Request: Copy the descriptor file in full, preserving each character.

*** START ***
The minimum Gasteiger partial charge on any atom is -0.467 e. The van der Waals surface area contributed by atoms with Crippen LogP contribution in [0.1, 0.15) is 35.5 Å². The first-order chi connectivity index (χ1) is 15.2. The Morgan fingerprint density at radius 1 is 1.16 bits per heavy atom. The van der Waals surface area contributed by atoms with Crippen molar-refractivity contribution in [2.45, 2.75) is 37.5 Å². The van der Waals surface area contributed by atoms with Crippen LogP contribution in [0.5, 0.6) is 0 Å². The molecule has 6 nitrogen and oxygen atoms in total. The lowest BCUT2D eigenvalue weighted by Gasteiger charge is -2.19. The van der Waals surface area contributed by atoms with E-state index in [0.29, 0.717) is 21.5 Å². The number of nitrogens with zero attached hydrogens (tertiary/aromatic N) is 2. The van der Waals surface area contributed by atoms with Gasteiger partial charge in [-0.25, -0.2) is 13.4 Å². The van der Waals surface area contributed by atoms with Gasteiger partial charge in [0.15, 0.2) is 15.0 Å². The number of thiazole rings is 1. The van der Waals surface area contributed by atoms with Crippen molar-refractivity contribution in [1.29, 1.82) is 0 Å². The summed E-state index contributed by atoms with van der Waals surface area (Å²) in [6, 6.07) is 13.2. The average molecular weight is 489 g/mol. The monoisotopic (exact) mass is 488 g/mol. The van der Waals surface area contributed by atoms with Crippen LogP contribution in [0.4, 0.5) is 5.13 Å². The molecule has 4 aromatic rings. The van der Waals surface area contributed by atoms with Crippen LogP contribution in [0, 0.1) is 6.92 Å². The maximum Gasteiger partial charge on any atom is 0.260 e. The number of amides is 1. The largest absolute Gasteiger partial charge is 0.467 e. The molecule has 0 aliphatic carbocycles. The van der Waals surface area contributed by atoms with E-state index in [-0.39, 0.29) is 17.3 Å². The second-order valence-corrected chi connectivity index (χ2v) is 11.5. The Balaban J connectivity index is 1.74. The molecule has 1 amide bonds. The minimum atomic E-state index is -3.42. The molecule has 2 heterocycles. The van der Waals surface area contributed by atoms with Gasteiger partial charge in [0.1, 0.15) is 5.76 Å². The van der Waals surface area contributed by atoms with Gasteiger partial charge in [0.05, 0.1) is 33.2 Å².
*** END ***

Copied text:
The minimum Gasteiger partial charge on any atom is -0.467 e. The van der Waals surface area contributed by atoms with Crippen LogP contribution in [0.1, 0.15) is 35.5 Å². The first-order chi connectivity index (χ1) is 15.2. The Morgan fingerprint density at radius 1 is 1.16 bits per heavy atom. The van der Waals surface area contributed by atoms with Crippen molar-refractivity contribution in [2.45, 2.75) is 37.5 Å². The van der Waals surface area contributed by atoms with Crippen LogP contribution in [0.5, 0.6) is 0 Å². The molecule has 6 nitrogen and oxygen atoms in total. The lowest BCUT2D eigenvalue weighted by Gasteiger charge is -2.19. The van der Waals surface area contributed by atoms with E-state index in [0.29, 0.717) is 21.5 Å². The number of nitrogens with zero attached hydrogens (tertiary/aromatic N) is 2. The van der Waals surface area contributed by atoms with Gasteiger partial charge in [-0.25, -0.2) is 13.4 Å². The van der Waals surface area contributed by atoms with Gasteiger partial charge in [0.15, 0.2) is 15.0 Å². The number of thiazole rings is 1. The van der Waals surface area contributed by atoms with Crippen molar-refractivity contribution in [1.29, 1.82) is 0 Å². The summed E-state index contributed by atoms with van der Waals surface area (Å²) in [6, 6.07) is 13.2. The average molecular weight is 489 g/mol. The monoisotopic (exact) mass is 488 g/mol. The van der Waals surface area contributed by atoms with Crippen LogP contribution in [0.4, 0.5) is 5.13 Å². The molecule has 4 aromatic rings. The van der Waals surface area contributed by atoms with Crippen LogP contribution in [0, 0.1) is 6.92 Å². The maximum Gasteiger partial charge on any atom is 0.260 e. The number of amides is 1. The largest absolute Gasteiger partial charge is 0.467 e. The molecule has 0 aliphatic carbocycles. The van der Waals surface area contributed by atoms with E-state index in [-0.39, 0.29) is 17.3 Å². The second-order valence-corrected chi connectivity index (χ2v) is 11.5. The Balaban J connectivity index is 1.74. The molecule has 1 amide bonds. The minimum atomic E-state index is -3.42. The molecule has 2 heterocycles. The van der Waals surface area contributed by atoms with Gasteiger partial charge in [0.1, 0.15) is 5.76 Å². The van der Waals surface area contributed by atoms with Gasteiger partial charge in [0.05, 0.1) is 33.2 Å².